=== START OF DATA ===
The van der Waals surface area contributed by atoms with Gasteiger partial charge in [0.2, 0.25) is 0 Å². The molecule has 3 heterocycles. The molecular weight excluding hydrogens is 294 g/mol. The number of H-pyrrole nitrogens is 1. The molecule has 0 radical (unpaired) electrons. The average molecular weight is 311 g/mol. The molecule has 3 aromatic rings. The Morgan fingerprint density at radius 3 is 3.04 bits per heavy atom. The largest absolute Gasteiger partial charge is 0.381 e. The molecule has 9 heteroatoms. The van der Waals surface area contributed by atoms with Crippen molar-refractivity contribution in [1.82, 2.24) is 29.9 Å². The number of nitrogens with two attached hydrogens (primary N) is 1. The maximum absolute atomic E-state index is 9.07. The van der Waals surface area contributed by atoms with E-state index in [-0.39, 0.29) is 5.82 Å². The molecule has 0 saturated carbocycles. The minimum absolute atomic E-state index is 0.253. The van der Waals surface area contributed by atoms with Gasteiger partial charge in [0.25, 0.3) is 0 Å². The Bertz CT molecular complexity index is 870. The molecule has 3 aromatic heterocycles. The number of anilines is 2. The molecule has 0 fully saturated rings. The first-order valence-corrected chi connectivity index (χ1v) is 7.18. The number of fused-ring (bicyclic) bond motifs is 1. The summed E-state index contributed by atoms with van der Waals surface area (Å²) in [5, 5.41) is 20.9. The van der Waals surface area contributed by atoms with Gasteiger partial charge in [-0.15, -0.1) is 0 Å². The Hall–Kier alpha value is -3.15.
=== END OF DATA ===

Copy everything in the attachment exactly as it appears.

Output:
The van der Waals surface area contributed by atoms with Gasteiger partial charge in [0.2, 0.25) is 0 Å². The molecule has 3 heterocycles. The molecular weight excluding hydrogens is 294 g/mol. The number of H-pyrrole nitrogens is 1. The molecule has 0 radical (unpaired) electrons. The average molecular weight is 311 g/mol. The molecule has 3 aromatic rings. The Morgan fingerprint density at radius 3 is 3.04 bits per heavy atom. The largest absolute Gasteiger partial charge is 0.381 e. The molecule has 9 heteroatoms. The van der Waals surface area contributed by atoms with Crippen molar-refractivity contribution in [1.82, 2.24) is 29.9 Å². The number of nitrogens with two attached hydrogens (primary N) is 1. The maximum absolute atomic E-state index is 9.07. The van der Waals surface area contributed by atoms with E-state index in [-0.39, 0.29) is 5.82 Å². The molecule has 0 saturated carbocycles. The minimum absolute atomic E-state index is 0.253. The van der Waals surface area contributed by atoms with Gasteiger partial charge in [0.25, 0.3) is 0 Å². The Bertz CT molecular complexity index is 870. The molecule has 3 aromatic heterocycles. The number of anilines is 2. The molecule has 0 fully saturated rings. The first-order valence-corrected chi connectivity index (χ1v) is 7.18. The number of fused-ring (bicyclic) bond motifs is 1. The summed E-state index contributed by atoms with van der Waals surface area (Å²) in [5, 5.41) is 20.9. The van der Waals surface area contributed by atoms with Gasteiger partial charge in [-0.15, -0.1) is 0 Å². The Hall–Kier alpha value is -3.15.